Scripps Launches New Master's Degree in Marine Biodiversity and Conservation


Although oceans cover 71 percent of the planet, their organisms and ecosystems are far less well known than those on land. Scientists are increasingly concerned about the health of the oceans and the loss of diversity among marine species worldwide.

To help train the skilled professionals needed to ensure the future vitality of the oceans, the Center for Marine Biodiversity and Conservation (CMBC) at Scripps Institution of Oceanography is launching a new master of advanced studies degree in marine biodiversity and conservation. Offered in cooperation with the University of California, San Diego's (UCSD) Office of Graduate Studies and Research and UCSD Extension's Office of Advanced Professional Education, the program will welcome its first students in July 2004.

The multidisciplinary program will include courses in natural, social, and informatic sciences; marine policy, economics, and law; and training in important cultural and communications skills, providing well-rounded preparation for addressing the diverse stakeholders, solutions, and science involved in biodiversity and conservation efforts. Students can complete the degree in as little as one calendar year.

Nancy Knowlton, director of CMBC, says the program will offer the first master's degree of its kind by covering the scope of issues involved in marine biodiversity and conservation.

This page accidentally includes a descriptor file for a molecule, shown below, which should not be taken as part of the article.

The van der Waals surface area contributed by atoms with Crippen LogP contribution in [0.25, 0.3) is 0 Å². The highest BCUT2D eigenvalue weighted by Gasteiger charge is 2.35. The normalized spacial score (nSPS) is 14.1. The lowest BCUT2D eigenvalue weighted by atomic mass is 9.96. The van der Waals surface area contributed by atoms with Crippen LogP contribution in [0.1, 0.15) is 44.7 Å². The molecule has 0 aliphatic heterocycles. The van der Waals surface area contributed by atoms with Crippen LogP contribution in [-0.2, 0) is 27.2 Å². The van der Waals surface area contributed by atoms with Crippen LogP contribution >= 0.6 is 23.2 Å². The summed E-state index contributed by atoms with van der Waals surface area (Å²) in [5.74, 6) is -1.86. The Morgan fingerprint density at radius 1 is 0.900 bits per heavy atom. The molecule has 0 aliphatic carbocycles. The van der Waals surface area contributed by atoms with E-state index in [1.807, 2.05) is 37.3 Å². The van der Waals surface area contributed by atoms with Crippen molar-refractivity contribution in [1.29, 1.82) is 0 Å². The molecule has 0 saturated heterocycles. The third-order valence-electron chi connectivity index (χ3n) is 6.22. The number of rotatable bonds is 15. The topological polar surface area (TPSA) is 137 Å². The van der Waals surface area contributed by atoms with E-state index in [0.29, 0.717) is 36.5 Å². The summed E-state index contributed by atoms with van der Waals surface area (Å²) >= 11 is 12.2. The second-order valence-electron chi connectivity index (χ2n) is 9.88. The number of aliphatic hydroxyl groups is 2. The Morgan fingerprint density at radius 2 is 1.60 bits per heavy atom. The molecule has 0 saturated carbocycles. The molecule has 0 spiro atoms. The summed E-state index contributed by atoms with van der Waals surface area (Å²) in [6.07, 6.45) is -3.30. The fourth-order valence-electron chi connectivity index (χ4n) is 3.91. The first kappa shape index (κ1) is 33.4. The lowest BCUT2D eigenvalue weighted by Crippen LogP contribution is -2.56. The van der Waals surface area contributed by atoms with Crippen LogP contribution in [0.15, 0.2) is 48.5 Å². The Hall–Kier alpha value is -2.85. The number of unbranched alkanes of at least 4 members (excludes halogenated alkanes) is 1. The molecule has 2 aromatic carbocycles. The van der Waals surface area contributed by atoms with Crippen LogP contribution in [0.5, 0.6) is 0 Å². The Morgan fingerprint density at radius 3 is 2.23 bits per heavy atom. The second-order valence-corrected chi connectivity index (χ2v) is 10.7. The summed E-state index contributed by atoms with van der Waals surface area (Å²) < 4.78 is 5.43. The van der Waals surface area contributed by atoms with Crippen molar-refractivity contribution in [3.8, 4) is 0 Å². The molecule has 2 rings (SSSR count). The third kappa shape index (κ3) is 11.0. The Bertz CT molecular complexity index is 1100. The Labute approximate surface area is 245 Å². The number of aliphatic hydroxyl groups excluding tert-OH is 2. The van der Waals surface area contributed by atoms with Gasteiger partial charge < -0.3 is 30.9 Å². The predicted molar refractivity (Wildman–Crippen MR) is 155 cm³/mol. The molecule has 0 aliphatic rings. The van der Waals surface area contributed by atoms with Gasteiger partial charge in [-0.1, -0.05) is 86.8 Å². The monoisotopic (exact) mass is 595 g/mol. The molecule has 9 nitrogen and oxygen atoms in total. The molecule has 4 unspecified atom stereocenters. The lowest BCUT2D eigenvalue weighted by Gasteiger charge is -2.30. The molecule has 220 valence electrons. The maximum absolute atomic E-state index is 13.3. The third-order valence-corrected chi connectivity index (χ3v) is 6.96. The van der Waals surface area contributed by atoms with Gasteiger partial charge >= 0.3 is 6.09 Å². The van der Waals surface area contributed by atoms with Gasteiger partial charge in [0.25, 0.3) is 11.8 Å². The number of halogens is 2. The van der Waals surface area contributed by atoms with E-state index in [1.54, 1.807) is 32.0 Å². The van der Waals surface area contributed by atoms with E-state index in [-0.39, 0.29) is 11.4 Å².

"This is an ideal degree for practical users who need specialized training in marine biodiversity and conservation," Knowlton said. "The unique resources of CMBC and UCSD, along with our select partners, will provide an outstanding and comprehensive training program."

The program is most appropriate for marine resource managers, practicing marine science professionals who wish to increase their understanding of biodiversity and conservation, science policy analysts and advocates, and researchers interested in obtaining a more solid grounding in the public policy and economics of marine conservation.

Courses and fieldwork will be led by professors from Scripps's CMBC, the UCSD departments of economics and political science, and the UCSD Graduate School of International Relations and Pacific Studies. The World Wildlife Fund and the National Oceanic and Atmospheric Administration's Southwest Fisheries Science Center will help provide fieldwork and research opportunities.

CMBC expects to have about a dozen students enrolled during this inaugural program year.

More information, including an online application, is available on the web at

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